Now in my 8th decade I find it a little difficult to recall the era of my youth with any great clarity. It was a very different world then that is for sure. However, from time to time an event will occur which helps to bring those far-off days into sharper focus.
One such event took place the other day when my daughter showed me a photograph of the GSM my grandson had just received as a result of his 3-month detachment to RAF Akrotiri last year. Two things struck me at the time. The first was how smart it looked in its presentation box, and the second was that – in spite of my 14 years’ serviced (1956-1970) I actually left the RAF sans medals.
In 1956 of course, with the world war still relatively recent, medals were worn by a very considerable number of people one encountered as an Apprentice or junior NCO. Although not obsesed by them (honest) I probably felt at the time that it was likely that something would come my way during my enlistment. I never had any illusions about receiving the VC, DSO or even the DFC, being much too timid to aspire to such acts of bravado but the itch still lingered for some modest recognition in due course.
Alas it was not to be and even when I – very much later – paraded with my ATC squadron on Remembrance Sunday – my best blue remained unadorned.
This has led me to speculate on how this state of affairs came about. Between 1960-1963 I served with NATO HQ in Oslo and vividly recall the night President Kennedy broadcast his ultimatum of the Russian ships then approaching Cuba with missiles lashed on their decks. OK you may say, yours truly was hardly in the line of fire and – in any case – could have taken shelter in the supposedly bomb-proof Kolsas bunker! Oslo itself offered little in the way of hazardous duty when one recalls a life of smorgasbord and skiing so perhaps the award of a commemorative medal would have been inappropriate.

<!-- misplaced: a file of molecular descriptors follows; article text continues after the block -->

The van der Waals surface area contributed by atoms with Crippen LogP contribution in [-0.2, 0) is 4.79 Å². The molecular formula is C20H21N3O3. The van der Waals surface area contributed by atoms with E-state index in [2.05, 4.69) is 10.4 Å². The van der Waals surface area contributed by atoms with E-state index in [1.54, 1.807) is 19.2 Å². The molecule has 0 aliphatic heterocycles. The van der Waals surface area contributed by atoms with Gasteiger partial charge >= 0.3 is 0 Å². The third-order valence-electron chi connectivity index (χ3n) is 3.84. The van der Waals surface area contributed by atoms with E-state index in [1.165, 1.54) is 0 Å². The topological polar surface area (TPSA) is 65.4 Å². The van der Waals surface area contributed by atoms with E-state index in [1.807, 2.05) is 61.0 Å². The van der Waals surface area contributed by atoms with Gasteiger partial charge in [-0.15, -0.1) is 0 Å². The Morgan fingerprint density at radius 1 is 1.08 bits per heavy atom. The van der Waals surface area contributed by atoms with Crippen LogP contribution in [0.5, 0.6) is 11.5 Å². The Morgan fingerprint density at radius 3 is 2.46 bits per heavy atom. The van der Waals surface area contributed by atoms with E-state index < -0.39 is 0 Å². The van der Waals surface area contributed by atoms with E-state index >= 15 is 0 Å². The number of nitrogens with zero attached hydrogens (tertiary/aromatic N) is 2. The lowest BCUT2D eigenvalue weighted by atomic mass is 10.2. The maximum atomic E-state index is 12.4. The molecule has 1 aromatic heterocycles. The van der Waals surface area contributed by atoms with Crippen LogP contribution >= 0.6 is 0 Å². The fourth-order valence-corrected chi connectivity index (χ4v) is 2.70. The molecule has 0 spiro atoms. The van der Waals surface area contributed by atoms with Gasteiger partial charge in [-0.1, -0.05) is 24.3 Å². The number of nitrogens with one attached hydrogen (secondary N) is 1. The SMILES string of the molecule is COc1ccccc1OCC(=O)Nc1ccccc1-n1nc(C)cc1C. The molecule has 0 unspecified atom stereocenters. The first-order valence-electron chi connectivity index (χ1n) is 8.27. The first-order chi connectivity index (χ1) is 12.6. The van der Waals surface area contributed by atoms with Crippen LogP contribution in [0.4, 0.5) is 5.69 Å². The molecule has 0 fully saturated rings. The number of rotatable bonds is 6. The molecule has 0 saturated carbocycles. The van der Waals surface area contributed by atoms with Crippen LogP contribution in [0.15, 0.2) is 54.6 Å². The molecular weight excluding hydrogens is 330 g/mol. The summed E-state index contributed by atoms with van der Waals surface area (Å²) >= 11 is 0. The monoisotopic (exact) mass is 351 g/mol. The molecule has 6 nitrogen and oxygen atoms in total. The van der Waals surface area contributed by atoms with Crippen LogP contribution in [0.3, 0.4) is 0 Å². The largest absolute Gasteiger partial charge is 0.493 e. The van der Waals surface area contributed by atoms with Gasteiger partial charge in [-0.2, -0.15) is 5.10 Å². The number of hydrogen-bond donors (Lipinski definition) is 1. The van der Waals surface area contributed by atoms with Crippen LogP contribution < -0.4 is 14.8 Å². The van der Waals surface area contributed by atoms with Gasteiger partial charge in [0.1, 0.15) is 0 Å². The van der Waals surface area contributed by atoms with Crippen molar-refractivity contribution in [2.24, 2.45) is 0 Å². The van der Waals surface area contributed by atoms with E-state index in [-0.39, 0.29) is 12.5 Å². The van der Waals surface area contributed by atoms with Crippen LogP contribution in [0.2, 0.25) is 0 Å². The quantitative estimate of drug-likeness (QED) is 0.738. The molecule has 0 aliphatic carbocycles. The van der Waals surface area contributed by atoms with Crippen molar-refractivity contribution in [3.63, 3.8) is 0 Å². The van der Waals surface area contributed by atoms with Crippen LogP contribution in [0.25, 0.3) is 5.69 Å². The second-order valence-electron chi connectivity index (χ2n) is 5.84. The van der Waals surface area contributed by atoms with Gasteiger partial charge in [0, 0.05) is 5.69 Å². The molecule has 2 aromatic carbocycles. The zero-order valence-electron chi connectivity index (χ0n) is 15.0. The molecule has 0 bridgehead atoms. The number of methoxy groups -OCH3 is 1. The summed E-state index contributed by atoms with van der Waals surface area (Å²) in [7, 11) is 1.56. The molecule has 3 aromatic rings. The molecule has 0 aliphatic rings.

But Hong Kong (1966-1968) – now that was a different kettle of fish entirely. The Cultural Revolution resulted in the Colony’s water supply being interrupted (no baths for 4 days), while the nearby Portugese enclave of Macao was invaded by the Peoples’ Liberation Army on motorboats waving the famous little Red Book of Mao’s Thoughts (I was there that day). In addition from time to time Chinese activists made a nuisance of themselves (ie leaving a brown paper bag containing a live Cobra on the tram tracks in Wanchai).
In spite of this those hard-hearted Civil Servants in the MOD resolutely refused to see their way to the granting of even the lowly GSM for such arduous service, thereby condemning me to the status of those Shakespearean “gentlemen in England now a-bed” who “Shall think themselves accursed they were not here (on Crispin’s Day).
Ain’t life unfair. Where is my medal?